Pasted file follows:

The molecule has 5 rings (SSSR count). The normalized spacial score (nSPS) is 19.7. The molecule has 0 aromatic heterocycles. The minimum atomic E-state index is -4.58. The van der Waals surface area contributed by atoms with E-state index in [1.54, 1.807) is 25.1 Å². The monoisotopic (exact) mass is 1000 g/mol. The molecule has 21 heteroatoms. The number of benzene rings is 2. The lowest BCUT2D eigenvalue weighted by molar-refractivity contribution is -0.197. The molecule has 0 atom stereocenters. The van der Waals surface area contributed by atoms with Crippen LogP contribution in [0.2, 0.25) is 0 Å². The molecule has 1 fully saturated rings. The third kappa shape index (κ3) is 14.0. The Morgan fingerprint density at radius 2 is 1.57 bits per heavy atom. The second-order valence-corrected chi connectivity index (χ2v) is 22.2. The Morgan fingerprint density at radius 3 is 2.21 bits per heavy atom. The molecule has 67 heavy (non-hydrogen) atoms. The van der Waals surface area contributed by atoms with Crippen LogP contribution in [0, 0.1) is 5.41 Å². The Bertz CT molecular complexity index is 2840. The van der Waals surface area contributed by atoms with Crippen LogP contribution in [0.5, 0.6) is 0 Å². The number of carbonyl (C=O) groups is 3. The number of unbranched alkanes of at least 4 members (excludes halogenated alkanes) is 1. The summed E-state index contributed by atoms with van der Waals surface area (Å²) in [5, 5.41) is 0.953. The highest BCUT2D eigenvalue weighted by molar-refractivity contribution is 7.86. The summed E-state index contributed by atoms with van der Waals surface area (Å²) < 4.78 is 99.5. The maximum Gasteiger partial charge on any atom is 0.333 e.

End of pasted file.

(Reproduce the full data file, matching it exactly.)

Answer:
The molecule has 5 rings (SSSR count). The normalized spacial score (nSPS) is 19.7. The molecule has 0 aromatic heterocycles. The minimum atomic E-state index is -4.58. The van der Waals surface area contributed by atoms with E-state index in [1.54, 1.807) is 25.1 Å². The monoisotopic (exact) mass is 1000 g/mol. The molecule has 21 heteroatoms. The number of benzene rings is 2. The lowest BCUT2D eigenvalue weighted by molar-refractivity contribution is -0.197. The molecule has 0 atom stereocenters. The van der Waals surface area contributed by atoms with Crippen LogP contribution in [0.2, 0.25) is 0 Å². The molecule has 1 fully saturated rings. The third kappa shape index (κ3) is 14.0. The Morgan fingerprint density at radius 2 is 1.57 bits per heavy atom. The second-order valence-corrected chi connectivity index (χ2v) is 22.2. The Morgan fingerprint density at radius 3 is 2.21 bits per heavy atom. The molecule has 67 heavy (non-hydrogen) atoms. The van der Waals surface area contributed by atoms with Crippen LogP contribution in [0, 0.1) is 5.41 Å². The Bertz CT molecular complexity index is 2840. The van der Waals surface area contributed by atoms with Crippen LogP contribution in [0.5, 0.6) is 0 Å². The number of carbonyl (C=O) groups is 3. The number of unbranched alkanes of at least 4 members (excludes halogenated alkanes) is 1. The summed E-state index contributed by atoms with van der Waals surface area (Å²) in [5, 5.41) is 0.953. The highest BCUT2D eigenvalue weighted by molar-refractivity contribution is 7.86. The summed E-state index contributed by atoms with van der Waals surface area (Å²) < 4.78 is 99.5. The maximum Gasteiger partial charge on any atom is 0.333 e.